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Dhruba Ghimire: I want to improve Nepali women’s lives via education (I)

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【城市新闻】| City

By Echo Zhang in Kathmandu, Jointing.Media 2010-08-02

Chinese

It was at Thamel Kathmandu where I first met Dhruba Ghimire. He and Uma, his wife, took one hour bus ride from Chabahil to pick me up. This tall thin man it’s the initiator of RUWON– Rural Women’s Network Nepal. Nowadays, hundreds of women in neighborhood take various classes of Nepali language, English, Mathematics, and Dance in Sagarmatham, a local primary school, from 5pm till 8pm, every Sunday till Friday.

RUWON, the organization which determines to evaluate the lives of the Nepali women, has been established for four years. Now it has two branches in Nepal: one in Sindhuli, Dhruba’s hometown and the other in the country’s capital, Kathmandu. Dhruba works full time in the organization, together with ten volunteers who forms the major staffs within both branches.

The organization arranges classes inside borrowed small classrooms of the Sagarmartha primary school where the school principle and seven young teachers give classes to around two hundred women. Teaching in their spare time, these volunteers take this work serious. Along with free classes, the organization also organizes speaking skill trainings and public events  aiming at rousing a public awareness of women’s rights.

Two women behind

Dhruba could have been a successful professor in stead of choosing to devote himself to the education of Nepali women. However, this decision, in a large extend, traces back to the influence of two women: Dhruba’s mother Indra Ghimire, and his wife, Uma Ghimire. “I could have never achieved my study and career without the supports from these two women.” Dhruba said.

Indra, a villager woman, is able to write her name only. She has encouraged her son to teach women how to read and write since he started his education.. Dhruba thus has tutored nearly 400 children from poor neighborhoods since he was 15. Right after obtaining a master degree in education, Dhruba founded a private school specializing in improving personal skills and leadership techniques of women. While Dhruba’s father never encouraged him to teach women in the village for free, his mother implanted in him the belief of “Education brings changes”.  Besides financial support,, this uneducated woman contributes to her son’s career in her own way.

“If she had been educated”, Dhruba said, “She would have joined me in my career right away and have contributed the best.” Having benefited the best from his mother’s open minded attitudes since his birth, Dhruba is willing to promote education and disseminate the idea of “education improves lives” among the Nepali mothers. He believes that mothers are the best teachers for children because they play an important role during the growth of their children, and thus an open-minded mother could bring hope into the whole.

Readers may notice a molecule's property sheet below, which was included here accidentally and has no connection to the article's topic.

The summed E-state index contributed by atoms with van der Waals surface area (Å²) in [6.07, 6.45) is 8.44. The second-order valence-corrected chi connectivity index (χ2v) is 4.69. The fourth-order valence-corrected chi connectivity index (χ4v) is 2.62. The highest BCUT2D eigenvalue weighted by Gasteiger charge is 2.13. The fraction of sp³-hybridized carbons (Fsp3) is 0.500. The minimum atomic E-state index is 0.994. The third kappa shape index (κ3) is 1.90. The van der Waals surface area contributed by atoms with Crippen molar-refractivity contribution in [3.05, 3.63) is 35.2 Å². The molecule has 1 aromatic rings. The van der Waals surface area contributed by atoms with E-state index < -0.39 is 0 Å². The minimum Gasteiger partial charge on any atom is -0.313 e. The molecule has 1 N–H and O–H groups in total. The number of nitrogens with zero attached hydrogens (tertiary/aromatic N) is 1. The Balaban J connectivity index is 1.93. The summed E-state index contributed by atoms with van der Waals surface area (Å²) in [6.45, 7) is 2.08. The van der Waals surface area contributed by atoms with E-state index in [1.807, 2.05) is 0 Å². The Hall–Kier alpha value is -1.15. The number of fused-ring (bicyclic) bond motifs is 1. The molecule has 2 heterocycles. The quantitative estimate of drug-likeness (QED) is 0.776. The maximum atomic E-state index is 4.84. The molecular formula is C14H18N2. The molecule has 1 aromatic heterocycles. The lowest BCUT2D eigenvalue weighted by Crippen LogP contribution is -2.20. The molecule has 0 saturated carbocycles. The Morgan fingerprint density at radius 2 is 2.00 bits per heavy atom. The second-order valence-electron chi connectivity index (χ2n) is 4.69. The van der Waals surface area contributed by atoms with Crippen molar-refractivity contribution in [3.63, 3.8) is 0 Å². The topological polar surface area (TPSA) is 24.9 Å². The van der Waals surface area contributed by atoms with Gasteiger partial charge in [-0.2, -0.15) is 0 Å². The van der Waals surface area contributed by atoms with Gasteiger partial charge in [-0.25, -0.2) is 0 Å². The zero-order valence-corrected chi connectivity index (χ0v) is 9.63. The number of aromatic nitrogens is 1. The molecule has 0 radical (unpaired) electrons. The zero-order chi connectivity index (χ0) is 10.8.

Uma, Dhruba’s wife, on the other hand, is more like a comrade. She was there during the initial conception of RUWON Nepal and she worked closely with her husband in setting up this organization. Nowadays, she, the best friend of Dhruba of his childhood, is not only taking care of the family, but also in charge of the organization’s propaganda work. “Some find it odd that my wife and I work together for a common career, and some even take immediate aversion. For us, we don’t feel a slightness of uneasiness to work together for the well-being of Nepali women.” Dhruba said.

Dhruba is able to be a practitioner of his dream, all thanks to the supports from these two women. Dhruba’s story reminds me of director An Li. Both men were once desolate for a long period while pursuing their dreams, and both men are able to be persistent in their pursuits ,appreciating to material and spiritual from certain women behind. It may be true that persistence doesn’t guarantee success, but every success is for sure built up bit by bit through long time persistence.

To be continued

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Translated by Ryan

Edited by Gokay

Reader Feedback

2 Responses to “Dhruba Ghimire: I want to improve Nepali women’s lives via education (I)”

  1. Leila says:

    An inspiring story, thank you Dhruba for sending me the link. The work you do is very important.

    Perhaps you could write a blog on the Teach Act Global network, to share with teachers from around the world the work you are doing.

  2. Laure Apsey says:

    I’d be inclined to buy into with you on this. Which is not something I typically do! I enjoy reading a post that will make people think. Also, thanks for allowing me to comment!

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